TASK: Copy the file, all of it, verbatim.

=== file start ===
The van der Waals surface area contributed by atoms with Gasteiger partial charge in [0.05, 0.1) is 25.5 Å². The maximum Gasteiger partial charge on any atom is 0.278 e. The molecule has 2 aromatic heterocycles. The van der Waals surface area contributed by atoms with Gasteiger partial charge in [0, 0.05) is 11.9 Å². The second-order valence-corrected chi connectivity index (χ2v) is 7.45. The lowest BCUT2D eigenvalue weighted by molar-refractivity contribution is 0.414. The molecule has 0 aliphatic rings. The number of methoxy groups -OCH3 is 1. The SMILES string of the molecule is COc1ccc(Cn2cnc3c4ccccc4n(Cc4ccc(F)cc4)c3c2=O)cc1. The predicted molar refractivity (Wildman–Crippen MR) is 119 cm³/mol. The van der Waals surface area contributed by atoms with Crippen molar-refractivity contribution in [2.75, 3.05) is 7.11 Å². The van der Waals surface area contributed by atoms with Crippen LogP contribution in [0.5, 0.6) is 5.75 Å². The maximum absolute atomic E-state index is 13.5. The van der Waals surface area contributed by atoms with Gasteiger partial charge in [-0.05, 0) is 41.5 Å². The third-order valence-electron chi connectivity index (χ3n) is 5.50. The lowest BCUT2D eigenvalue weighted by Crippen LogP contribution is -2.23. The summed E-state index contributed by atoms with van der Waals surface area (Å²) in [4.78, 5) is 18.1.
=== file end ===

The van der Waals surface area contributed by atoms with Gasteiger partial charge in [0.05, 0.1) is 25.5 Å². The maximum Gasteiger partial charge on any atom is 0.278 e. The molecule has 2 aromatic heterocycles. The van der Waals surface area contributed by atoms with Gasteiger partial charge in [0, 0.05) is 11.9 Å². The second-order valence-corrected chi connectivity index (χ2v) is 7.45. The lowest BCUT2D eigenvalue weighted by molar-refractivity contribution is 0.414. The molecule has 0 aliphatic rings. The number of methoxy groups -OCH3 is 1. The SMILES string of the molecule is COc1ccc(Cn2cnc3c4ccccc4n(Cc4ccc(F)cc4)c3c2=O)cc1. The predicted molar refractivity (Wildman–Crippen MR) is 119 cm³/mol. The van der Waals surface area contributed by atoms with Crippen molar-refractivity contribution in [2.75, 3.05) is 7.11 Å². The van der Waals surface area contributed by atoms with Crippen LogP contribution in [0.5, 0.6) is 5.75 Å². The maximum absolute atomic E-state index is 13.5. The van der Waals surface area contributed by atoms with Gasteiger partial charge in [-0.05, 0) is 41.5 Å². The third-order valence-electron chi connectivity index (χ3n) is 5.50. The lowest BCUT2D eigenvalue weighted by Crippen LogP contribution is -2.23. The summed E-state index contributed by atoms with van der Waals surface area (Å²) in [4.78, 5) is 18.1.